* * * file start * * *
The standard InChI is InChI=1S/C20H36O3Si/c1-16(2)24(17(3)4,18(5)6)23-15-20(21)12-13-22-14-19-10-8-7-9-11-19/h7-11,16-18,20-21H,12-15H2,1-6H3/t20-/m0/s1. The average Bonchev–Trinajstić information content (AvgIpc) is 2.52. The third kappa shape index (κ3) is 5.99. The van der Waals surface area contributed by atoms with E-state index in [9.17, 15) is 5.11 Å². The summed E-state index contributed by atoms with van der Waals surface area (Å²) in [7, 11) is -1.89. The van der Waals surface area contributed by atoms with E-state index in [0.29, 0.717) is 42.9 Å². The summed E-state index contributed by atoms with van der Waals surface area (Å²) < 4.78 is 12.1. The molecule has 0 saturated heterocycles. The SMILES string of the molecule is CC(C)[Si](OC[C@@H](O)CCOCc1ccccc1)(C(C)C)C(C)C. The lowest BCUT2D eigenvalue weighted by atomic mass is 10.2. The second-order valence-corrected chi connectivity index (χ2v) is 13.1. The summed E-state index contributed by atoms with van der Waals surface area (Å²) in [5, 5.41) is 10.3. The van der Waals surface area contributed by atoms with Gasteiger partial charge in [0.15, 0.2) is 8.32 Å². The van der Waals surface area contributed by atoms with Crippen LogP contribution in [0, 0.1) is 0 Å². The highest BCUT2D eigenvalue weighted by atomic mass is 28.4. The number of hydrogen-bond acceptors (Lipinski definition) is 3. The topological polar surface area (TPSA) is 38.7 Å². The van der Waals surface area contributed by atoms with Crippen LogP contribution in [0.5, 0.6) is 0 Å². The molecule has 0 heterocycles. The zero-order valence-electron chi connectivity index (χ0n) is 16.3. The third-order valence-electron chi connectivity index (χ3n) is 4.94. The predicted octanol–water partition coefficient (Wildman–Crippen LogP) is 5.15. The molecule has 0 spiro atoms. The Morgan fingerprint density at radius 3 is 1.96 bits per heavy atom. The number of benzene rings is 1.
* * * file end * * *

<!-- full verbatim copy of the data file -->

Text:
The standard InChI is InChI=1S/C20H36O3Si/c1-16(2)24(17(3)4,18(5)6)23-15-20(21)12-13-22-14-19-10-8-7-9-11-19/h7-11,16-18,20-21H,12-15H2,1-6H3/t20-/m0/s1. The average Bonchev–Trinajstić information content (AvgIpc) is 2.52. The third kappa shape index (κ3) is 5.99. The van der Waals surface area contributed by atoms with E-state index in [9.17, 15) is 5.11 Å². The summed E-state index contributed by atoms with van der Waals surface area (Å²) in [7, 11) is -1.89. The van der Waals surface area contributed by atoms with E-state index in [0.29, 0.717) is 42.9 Å². The summed E-state index contributed by atoms with van der Waals surface area (Å²) < 4.78 is 12.1. The molecule has 0 saturated heterocycles. The SMILES string of the molecule is CC(C)[Si](OC[C@@H](O)CCOCc1ccccc1)(C(C)C)C(C)C. The lowest BCUT2D eigenvalue weighted by atomic mass is 10.2. The second-order valence-corrected chi connectivity index (χ2v) is 13.1. The summed E-state index contributed by atoms with van der Waals surface area (Å²) in [5, 5.41) is 10.3. The van der Waals surface area contributed by atoms with Gasteiger partial charge in [0.15, 0.2) is 8.32 Å². The van der Waals surface area contributed by atoms with Crippen LogP contribution in [0, 0.1) is 0 Å². The highest BCUT2D eigenvalue weighted by atomic mass is 28.4. The number of hydrogen-bond acceptors (Lipinski definition) is 3. The topological polar surface area (TPSA) is 38.7 Å². The van der Waals surface area contributed by atoms with Crippen LogP contribution in [0.5, 0.6) is 0 Å². The molecule has 0 heterocycles. The zero-order valence-electron chi connectivity index (χ0n) is 16.3. The third-order valence-electron chi connectivity index (χ3n) is 4.94. The predicted octanol–water partition coefficient (Wildman–Crippen LogP) is 5.15. The molecule has 0 spiro atoms. The Morgan fingerprint density at radius 3 is 1.96 bits per heavy atom. The number of benzene rings is 1.